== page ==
As we mark the beginning of spring, we start to see an increase in allergies in our families, and sometimes that may include the family dog.
In your canine companion, you may begin to notice itching or scratching of the sides and belly or perhaps an increase in how much your pet licks his/her paws. In some instances, we do see eye discharge or sneezing in our pets, but not always. Allergies can result in hair loss or even skin infections, and often a pet licking can result in salivary staining, a brown discoloration to the fur.
Allergies in animals can range from mild to chronic. There are many different options to manage allergies in our pets. The first involves reaching for an antihistamine. Benadryl or Zyrtec are common over the counter antihistamines that I prescribe.
I would recommend touching base with your veterinarian for a dose specific for your pet. These antihistamines can give some relief to pets with very mild allergy cases and usually involve minimal side effects. Daily dosing of an antihistamine is a good first step in managing allergies in your pet.
Another avenue to relieve the itchy pet is with frequent bathing. A nice oatmeal shampoo or a veterinary prescribed antibacterial shampoo can help remove pollens and debris from your pet’s coat. The pollens are often the inciting cause of your pet’s itch. Bathing every week or two can allow for a more manageable level of itch. However, in a larger dog, this is not always an easy task.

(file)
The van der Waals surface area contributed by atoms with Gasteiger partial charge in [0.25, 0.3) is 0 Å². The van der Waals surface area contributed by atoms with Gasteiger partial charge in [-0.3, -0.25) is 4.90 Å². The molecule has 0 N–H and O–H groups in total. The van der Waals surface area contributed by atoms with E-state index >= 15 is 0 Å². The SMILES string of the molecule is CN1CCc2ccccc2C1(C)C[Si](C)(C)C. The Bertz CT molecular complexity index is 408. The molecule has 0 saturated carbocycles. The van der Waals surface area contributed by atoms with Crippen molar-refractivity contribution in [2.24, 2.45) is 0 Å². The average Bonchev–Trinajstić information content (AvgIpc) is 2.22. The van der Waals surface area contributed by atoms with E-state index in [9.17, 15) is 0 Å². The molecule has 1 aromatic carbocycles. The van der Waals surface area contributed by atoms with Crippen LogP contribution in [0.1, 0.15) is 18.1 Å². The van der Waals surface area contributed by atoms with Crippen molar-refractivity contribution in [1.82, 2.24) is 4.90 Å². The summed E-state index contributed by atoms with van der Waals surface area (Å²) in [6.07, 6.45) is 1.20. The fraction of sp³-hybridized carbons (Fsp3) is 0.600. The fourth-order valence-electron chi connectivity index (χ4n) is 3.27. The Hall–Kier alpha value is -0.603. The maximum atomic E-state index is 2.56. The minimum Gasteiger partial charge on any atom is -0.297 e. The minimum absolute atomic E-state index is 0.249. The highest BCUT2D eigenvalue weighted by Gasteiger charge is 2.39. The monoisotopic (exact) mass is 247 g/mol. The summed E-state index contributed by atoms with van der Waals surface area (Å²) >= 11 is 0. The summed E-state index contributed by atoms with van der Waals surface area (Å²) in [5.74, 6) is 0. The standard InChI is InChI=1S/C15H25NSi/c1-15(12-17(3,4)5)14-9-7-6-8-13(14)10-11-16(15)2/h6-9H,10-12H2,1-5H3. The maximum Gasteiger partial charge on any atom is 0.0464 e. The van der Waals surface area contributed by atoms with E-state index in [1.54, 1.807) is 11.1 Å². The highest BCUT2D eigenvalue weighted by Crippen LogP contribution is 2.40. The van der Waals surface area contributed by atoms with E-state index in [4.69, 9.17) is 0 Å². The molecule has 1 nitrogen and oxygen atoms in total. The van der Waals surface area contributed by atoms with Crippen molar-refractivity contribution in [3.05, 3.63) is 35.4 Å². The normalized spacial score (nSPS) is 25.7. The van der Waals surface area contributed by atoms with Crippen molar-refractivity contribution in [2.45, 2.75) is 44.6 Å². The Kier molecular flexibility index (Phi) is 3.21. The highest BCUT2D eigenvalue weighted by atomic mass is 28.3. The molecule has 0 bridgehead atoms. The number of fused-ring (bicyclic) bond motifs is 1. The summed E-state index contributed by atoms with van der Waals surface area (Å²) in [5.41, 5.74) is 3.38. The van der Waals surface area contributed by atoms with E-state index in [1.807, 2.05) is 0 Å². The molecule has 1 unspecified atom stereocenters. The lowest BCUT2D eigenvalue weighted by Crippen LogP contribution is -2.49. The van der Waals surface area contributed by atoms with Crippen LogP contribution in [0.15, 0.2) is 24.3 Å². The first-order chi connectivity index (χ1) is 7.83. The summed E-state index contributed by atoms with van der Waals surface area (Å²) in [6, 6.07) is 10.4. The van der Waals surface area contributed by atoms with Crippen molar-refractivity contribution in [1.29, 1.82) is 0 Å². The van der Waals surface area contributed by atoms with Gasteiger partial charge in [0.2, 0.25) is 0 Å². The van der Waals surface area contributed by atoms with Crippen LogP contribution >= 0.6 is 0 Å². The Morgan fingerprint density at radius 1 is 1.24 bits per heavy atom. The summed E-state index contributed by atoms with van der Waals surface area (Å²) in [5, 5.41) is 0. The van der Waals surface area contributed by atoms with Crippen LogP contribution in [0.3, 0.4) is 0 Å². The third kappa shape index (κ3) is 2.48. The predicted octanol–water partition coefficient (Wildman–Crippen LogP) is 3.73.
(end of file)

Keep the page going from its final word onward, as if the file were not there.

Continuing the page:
Ultimately, allergies and the itch level of your pet can bring about secondary skin infections or ear infections. If your pet is quite itchy, it is possible that the allergy has led to a secondary infection. The scratching and chewing breaks down the skin’s natural barrier, leaving your pet susceptible to bacterial infection or yeast infection or sometimes a combination of both.
Crusting, redness, or small bumps resembling pimples, are a few things to look for in determining whether a secondary infection is likely. It is important to treat these secondary infections as they arise as bacteria and yeast are inciting factors in itch. If you suspect a secondary infection, this does require a trip to your local veterinarian’s office.
In the cases where a pet has recurrent episodes (frequent trips to the veterinarian’s office for itching), steroids are often used intermittently to dramatically lower the pet’s level of itch. However, steroids are not without their own set of side effects.
In most cases where a pet has seasonal itch year to year, I recommend a trip to the veterinary dermatologist. A veterinary dermatologist can perform a skin test on your dog to determine the most common environmental allergens that your dog reacts to. The dermatologist formulates allergy shots that you can administer to your pet at home.
This is not an inexpensive treatment option and it can take up to a year for your pet to experience the benefit. This is the only treatment avenue aimed at correcting the allergy and can be met with great success in certain patients.
Allergies can be difficult and frustrating to manage as pet owners. Working with your veterinarian to find the therapy that works best for your pet can be a time consuming process. With patience and dedication, there is relief in sight for the itchy pet!